Chrome is one of the first internet browsers to fully embrace WebVR, allowing you to head to certain web pages and then put on a Cardboard or Daydream headset to instantly access VR content. But what about WebAR?
Such a concept doesn’t actually exist — at least not yet — but Google is starting to look into the idea. Today, the company is releasing an augmented reality API for Chromium. For now it’s an experimental build, much in the same way early releases of WebVR support were, but it should allow developers to start toying with the idea of what AR means for the web. Imagine going to an online furniture retailer, for example, and with a few simple clicks being able to place a virtual couch in your living room.
Full realising that type of content is likely a ways off, and will require phones that support systems like Google’s own Tango platform. Currently seen in the Lenovo Phab Pro 2 smartphone, the system includes depth-sensing cameras that allow a camera to move through the real world with virtual objects remaining in their correct position. Right now there are a handful of apps that support the tech, but with web integration the amount of experiences for it could rapidly grow.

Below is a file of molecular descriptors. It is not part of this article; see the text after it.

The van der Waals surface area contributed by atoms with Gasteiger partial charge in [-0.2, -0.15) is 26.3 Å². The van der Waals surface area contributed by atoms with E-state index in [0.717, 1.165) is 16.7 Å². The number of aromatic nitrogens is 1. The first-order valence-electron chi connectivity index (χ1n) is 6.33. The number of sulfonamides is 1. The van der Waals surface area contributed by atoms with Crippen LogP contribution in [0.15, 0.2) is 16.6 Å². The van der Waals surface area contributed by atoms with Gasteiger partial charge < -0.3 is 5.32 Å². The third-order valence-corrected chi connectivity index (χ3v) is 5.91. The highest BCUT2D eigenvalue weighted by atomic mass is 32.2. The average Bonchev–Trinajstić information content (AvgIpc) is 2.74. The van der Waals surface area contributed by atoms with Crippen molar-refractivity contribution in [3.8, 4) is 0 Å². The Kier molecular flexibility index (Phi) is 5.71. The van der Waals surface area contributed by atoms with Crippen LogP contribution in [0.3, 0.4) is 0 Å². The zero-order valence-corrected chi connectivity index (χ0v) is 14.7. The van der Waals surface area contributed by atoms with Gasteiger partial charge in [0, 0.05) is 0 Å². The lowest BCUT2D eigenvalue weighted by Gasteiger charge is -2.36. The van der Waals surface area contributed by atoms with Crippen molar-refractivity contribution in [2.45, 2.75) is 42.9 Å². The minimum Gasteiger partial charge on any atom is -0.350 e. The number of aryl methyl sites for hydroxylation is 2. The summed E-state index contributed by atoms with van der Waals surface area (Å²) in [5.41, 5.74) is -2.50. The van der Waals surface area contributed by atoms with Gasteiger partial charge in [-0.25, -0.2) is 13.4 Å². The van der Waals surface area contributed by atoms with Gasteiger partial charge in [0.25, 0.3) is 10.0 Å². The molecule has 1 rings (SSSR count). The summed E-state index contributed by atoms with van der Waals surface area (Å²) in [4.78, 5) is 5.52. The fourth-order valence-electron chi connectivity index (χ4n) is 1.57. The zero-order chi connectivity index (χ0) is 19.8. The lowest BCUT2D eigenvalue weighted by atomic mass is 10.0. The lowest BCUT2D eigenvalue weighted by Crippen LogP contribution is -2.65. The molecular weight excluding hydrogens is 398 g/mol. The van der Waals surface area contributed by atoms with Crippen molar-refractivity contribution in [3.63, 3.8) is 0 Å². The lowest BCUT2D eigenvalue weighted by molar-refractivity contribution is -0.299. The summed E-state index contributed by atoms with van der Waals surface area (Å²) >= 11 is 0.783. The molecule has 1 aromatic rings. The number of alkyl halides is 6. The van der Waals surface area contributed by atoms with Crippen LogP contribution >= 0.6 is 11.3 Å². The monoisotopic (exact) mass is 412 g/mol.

Elsewhere, Chrome’s VR story isn’t over yet, either. This summer the Chrome browser will arrive as an app for Daydream, meaning you can access web pages without heaving to remove your headset. Details are scarce, but if this allows for seamless transition between reading traditional pages and entering WebVR then that’s big news. Chrome could be a major app for those new standalone Daydream headsets that Google is developing.